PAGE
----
**In mathematics, you don't understand things. You just get used to them.****If it ain't broke, fix it until it is.**** Always satisfy the Prime Directive of getting the right answer above all else.**

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**careless25****Real Member**- Registered: 2008-07-24
- Posts: 560

GAH!!! OK makes sense! This is what happens at 4 am in the morning .

ok so we have

now thats accounting for all the possibilities where the letters can go...how do we account for the order? and the 2Ds?

PS OH!!! 5! is the possibilities to arrange 5 letters and then divide by 2! to account for Ds!! THANKS!!! !!!!

WOOT!

*Last edited by careless25 (2011-05-29 20:00:13)*

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**bobbym****bumpkin**- From: Bumpkinland
- Registered: 2009-04-12
- Posts: 109,606

792 is the number of ways for 5 identical letters to fit into those 8 slots. Remember the restrictions on the equation.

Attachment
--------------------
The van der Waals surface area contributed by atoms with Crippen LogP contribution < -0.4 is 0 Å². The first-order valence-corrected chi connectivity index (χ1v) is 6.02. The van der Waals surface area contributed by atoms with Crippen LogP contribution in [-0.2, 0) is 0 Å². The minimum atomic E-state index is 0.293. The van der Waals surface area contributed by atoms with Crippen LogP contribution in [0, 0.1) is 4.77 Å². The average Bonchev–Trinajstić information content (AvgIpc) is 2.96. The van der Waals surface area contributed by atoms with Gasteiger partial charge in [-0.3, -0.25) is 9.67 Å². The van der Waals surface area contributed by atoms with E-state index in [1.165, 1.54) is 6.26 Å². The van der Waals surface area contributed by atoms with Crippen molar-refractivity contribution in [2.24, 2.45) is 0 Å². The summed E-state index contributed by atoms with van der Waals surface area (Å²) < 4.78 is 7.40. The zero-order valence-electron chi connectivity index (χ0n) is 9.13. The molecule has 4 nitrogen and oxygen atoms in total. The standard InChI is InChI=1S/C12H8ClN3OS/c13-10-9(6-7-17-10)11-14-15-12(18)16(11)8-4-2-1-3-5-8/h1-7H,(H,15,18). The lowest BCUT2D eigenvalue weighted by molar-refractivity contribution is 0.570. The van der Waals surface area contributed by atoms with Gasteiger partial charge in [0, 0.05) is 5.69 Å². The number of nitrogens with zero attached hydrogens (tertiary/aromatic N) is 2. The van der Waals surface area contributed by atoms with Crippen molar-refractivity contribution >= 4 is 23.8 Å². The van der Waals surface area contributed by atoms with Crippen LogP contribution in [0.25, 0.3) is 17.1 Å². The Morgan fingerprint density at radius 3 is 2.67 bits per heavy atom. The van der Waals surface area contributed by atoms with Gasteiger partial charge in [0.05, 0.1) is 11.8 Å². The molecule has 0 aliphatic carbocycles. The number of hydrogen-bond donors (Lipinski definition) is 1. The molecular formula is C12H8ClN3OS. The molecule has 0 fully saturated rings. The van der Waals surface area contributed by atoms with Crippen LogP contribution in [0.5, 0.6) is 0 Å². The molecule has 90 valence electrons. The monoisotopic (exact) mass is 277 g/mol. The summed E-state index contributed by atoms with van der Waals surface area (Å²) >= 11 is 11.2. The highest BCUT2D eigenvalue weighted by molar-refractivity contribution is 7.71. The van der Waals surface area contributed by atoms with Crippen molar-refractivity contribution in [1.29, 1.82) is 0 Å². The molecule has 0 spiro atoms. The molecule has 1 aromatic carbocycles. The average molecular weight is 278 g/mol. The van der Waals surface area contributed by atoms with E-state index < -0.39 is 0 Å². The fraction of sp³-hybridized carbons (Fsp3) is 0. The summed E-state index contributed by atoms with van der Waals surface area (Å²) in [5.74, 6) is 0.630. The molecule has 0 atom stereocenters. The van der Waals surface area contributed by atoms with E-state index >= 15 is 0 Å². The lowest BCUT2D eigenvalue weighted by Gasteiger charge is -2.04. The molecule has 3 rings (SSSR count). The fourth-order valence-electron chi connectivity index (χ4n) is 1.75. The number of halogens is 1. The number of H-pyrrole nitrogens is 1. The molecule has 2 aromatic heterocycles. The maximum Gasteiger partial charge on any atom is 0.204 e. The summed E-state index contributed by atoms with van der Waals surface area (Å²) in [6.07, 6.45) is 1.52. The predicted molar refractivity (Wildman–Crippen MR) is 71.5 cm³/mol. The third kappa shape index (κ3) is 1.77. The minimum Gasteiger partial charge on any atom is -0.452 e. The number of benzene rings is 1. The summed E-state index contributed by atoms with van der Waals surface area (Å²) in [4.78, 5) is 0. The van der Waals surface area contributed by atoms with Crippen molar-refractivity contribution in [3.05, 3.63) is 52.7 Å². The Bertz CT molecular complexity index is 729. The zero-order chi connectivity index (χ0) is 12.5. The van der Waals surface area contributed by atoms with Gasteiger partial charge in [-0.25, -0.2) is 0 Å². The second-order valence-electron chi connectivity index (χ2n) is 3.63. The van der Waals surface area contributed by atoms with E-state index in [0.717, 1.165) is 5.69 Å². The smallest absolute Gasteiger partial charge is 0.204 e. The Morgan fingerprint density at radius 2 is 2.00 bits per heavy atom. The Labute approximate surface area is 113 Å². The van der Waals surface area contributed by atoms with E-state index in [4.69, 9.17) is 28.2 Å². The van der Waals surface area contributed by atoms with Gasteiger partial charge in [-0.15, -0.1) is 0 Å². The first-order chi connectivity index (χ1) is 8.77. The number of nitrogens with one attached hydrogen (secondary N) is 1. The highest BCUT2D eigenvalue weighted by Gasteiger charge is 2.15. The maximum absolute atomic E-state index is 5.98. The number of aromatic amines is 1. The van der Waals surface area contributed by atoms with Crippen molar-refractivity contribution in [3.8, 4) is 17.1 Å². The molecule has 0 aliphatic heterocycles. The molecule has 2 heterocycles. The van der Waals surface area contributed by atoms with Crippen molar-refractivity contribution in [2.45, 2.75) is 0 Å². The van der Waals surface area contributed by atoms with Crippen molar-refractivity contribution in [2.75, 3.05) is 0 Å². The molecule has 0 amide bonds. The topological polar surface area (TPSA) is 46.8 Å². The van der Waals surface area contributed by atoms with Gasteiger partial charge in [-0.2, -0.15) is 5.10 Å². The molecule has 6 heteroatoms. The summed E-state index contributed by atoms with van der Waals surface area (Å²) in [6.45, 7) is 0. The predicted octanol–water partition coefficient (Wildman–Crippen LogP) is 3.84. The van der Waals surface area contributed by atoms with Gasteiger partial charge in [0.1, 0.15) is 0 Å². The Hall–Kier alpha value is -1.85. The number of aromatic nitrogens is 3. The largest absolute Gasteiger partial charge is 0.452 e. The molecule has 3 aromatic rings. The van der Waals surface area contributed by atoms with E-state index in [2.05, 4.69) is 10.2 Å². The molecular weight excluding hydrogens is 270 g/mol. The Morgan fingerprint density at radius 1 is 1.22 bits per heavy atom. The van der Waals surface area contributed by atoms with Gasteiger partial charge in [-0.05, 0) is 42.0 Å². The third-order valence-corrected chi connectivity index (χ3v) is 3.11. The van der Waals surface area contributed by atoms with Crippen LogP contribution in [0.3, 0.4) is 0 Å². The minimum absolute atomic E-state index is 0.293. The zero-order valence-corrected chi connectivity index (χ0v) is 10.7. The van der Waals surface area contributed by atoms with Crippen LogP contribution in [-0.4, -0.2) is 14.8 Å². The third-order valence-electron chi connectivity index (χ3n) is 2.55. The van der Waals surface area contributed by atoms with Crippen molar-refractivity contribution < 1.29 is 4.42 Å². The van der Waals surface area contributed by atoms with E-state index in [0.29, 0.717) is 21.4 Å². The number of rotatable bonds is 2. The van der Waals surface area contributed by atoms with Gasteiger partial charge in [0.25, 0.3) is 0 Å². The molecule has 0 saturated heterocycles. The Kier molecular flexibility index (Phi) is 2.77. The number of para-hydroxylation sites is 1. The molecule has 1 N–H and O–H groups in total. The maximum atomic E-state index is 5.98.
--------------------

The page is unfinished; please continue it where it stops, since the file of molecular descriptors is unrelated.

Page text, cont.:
a + b + c + d + e + f +g + h = 5 with 0 <= a,b,c,d,e,f,g,h <= 5

Each variable stands for how many is in the slot. We see that the 0 letters could be in any slot or up to 5 letters could be in one slot.

But the letters are not the same. Question, how many arrangements are there of the letters I D P D C?

**In mathematics, you don't understand things. You just get used to them.****If it ain't broke, fix it until it is.**** Always satisfy the Prime Directive of getting the right answer above all else.**

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**careless25****Real Member**- Registered: 2008-07-24